Enhancing the ability of and incentives for nursing homes to supply mental health services is a key component of steps to address this apparent discrepancy. Studies have suggested that on-site mental health services provided to nursing home residents resulted in improved clinical outcomes and reduced acute resource utilization (11,12). However, the function of the nursing home and its care and staff structures historically have focused on the management of chronic medical conditions and functional disabilities, rather than on psychiatric and behavioral abnormalities (8). As a result, expansion of nursing home service lines in response to the requirement of OBRA may take place slowly or barely take place, and it is expected to depend on intrinsic facility characteristics. Until now, however, no studies have described the longitudinal trends among nursing homes in their ability to provide mental health services during the post-OBRA era.

This study was designed to track the historical trend of the provision of mental health services in U.S. nursing homes, using the periodically conducted National Nursing Home Surveys between 1995 and 2004. Using the most recent data from 2004, this study further determined nursing home characteristics that may affect the ability to provide on-site mental health services and models of services.

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Data sources

This study obtained the public-use, facility files of the 1995, 1997, 1999, and 2004 National Nursing Home Surveys (NNHS), which include cross-sectional and nationally representative samples of U.S. nursing homes collected by the Centers for Disease Control and Prevention (CDC). Details of survey methodologies and relevant reports from NNHS data can be found on the NNHS Web site (13). Briefly, the sampling frame of each year's NNHS consisted of all nursing homes that were certified by Medicare or Medicaid and nursing homes that were not certified but licensed by individual states. In each year the survey involved a stratified two-stage probability design where the selection of nursing homes in the first stage was stratified by bed size, certification status, and other facility characteristics; nursing homes were finally selected with the probability proportional to bed size. The probability sampling, together with rigorous data collection protocols and data editing mechanisms, ensures that each survey contained a nationally representative sample of nursing homes, including their services, staff, and residents (14,15,16,17).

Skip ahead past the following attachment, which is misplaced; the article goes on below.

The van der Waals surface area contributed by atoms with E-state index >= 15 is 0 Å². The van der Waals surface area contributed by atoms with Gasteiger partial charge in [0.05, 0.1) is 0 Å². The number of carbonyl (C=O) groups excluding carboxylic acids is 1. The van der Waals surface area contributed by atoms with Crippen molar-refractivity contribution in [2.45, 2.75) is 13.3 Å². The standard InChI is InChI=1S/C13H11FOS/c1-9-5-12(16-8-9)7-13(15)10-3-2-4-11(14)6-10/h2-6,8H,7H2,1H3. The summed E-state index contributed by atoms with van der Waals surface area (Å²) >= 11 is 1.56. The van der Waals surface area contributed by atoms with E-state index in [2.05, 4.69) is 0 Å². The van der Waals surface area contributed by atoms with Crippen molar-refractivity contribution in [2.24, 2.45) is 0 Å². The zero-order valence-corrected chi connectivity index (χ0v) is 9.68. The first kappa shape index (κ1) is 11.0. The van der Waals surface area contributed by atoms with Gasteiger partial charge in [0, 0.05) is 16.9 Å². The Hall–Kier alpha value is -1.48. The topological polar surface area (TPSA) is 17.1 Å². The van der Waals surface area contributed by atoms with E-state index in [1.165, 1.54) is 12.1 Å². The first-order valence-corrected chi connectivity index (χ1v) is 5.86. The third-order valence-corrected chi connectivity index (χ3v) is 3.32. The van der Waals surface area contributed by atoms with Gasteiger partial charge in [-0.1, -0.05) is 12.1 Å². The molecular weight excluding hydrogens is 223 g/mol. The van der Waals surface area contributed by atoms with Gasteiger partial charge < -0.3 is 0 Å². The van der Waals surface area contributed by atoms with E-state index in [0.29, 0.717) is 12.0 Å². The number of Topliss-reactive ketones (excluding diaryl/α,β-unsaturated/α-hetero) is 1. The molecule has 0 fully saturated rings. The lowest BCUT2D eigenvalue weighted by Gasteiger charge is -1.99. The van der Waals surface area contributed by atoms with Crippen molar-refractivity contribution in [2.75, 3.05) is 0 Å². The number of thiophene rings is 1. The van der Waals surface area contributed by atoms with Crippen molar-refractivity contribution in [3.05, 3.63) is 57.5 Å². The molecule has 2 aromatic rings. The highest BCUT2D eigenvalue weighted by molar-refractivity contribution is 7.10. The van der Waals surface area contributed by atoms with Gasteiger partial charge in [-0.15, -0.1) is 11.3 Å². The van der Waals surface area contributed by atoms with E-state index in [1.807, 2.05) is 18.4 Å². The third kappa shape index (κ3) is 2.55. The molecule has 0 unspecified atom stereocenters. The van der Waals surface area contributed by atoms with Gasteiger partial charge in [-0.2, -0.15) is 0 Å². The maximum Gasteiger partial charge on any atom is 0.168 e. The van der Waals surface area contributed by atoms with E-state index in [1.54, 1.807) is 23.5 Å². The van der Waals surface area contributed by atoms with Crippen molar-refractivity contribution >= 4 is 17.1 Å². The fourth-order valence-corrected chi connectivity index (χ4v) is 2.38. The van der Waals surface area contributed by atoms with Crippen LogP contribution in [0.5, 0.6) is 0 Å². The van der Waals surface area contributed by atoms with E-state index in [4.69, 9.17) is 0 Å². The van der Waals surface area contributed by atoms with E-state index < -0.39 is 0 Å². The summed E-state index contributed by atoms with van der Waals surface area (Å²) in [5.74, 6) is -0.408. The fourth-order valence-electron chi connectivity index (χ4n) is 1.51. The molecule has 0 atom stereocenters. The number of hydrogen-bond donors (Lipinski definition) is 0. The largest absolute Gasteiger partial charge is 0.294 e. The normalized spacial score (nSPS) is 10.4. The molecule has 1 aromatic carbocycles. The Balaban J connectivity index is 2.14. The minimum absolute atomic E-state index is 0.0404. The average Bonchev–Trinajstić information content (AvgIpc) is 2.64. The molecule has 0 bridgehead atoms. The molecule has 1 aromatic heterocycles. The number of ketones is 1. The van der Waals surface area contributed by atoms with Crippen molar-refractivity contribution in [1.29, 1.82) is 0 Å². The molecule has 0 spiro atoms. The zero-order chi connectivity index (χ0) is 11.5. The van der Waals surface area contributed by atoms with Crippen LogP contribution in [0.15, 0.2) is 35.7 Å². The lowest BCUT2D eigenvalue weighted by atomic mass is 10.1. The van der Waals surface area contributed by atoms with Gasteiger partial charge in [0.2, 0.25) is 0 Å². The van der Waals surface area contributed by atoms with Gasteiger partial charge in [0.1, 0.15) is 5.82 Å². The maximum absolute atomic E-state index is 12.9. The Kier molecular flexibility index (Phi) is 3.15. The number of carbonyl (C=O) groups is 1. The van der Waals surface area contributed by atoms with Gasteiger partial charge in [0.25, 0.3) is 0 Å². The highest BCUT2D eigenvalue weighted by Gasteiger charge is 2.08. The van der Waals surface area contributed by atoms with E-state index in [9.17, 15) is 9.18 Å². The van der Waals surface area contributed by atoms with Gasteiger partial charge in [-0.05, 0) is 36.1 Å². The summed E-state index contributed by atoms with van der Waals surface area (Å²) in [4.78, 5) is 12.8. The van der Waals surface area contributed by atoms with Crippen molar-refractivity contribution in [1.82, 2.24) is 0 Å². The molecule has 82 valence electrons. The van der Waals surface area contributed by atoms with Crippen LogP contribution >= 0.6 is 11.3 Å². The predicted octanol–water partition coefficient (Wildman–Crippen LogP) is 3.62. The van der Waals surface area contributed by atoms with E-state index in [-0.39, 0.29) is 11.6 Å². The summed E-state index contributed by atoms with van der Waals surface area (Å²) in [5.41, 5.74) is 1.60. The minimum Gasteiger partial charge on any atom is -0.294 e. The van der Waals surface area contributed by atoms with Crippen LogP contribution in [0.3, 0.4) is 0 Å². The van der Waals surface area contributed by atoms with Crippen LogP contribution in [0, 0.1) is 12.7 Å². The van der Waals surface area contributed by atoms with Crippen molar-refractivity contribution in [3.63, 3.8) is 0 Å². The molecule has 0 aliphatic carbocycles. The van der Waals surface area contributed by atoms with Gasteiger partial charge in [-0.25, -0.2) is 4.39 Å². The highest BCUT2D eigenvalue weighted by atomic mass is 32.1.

In each survey, specifically trained field interviewers collected facility data through personal interviews with nursing home administrators. Completed questionnaires were entered into a computer database by data specialists from the CDC, and extensive editing was conducted to ensure that all responses were accurate, logical, and complete. The number of nursing homes included in the sample was 1,409 in the 1995 NNHS, 1,406 in the 1997 NNHS, 1,423 in the 1999 NNHS, and 1,174 in the 2004 NNHS, with the annual response rate ranging between 81% and 95%.

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Variables

The NNHS collected a useful set of nursing home characteristics each year, and the latest survey of 2004 contained more comprehensive information. Each survey asked whether mental health services were provided in the nursing home (the outcome variable of interest). Other facility variables collected in all surveys included whether the nursing home was chain affiliated, the profit status of the facility (for profit or nonprofit), bed size (categorized as <50, 50–99, 100–199, and ≥200), and whether it was located in a metropolitan statistical area (MSA). For nursing homes that provided on-site mental health services, the 2004 survey also asked whether the services were available regularly or at routinely scheduled times (regular basis), on an on-call basis (or as needed), or on both a regular and on-call basis. Additional facility variables collected in the 2004 survey were percentage of Medicare residents (categorized as <10%, 10%–19%, and ≥20%); percentage of Medicaid residents (<20%, 20%–39%, 40%–59%, 60%–79%, and ≥80%); whether the nursing home was accredited by the Joint Commission on Accreditation of Healthcare Organizations, Commission on Accreditation of Rehabilitation Facilities, or Continuing Care Accreditation Commission; and census region (Northeast, Midwest, South, and West).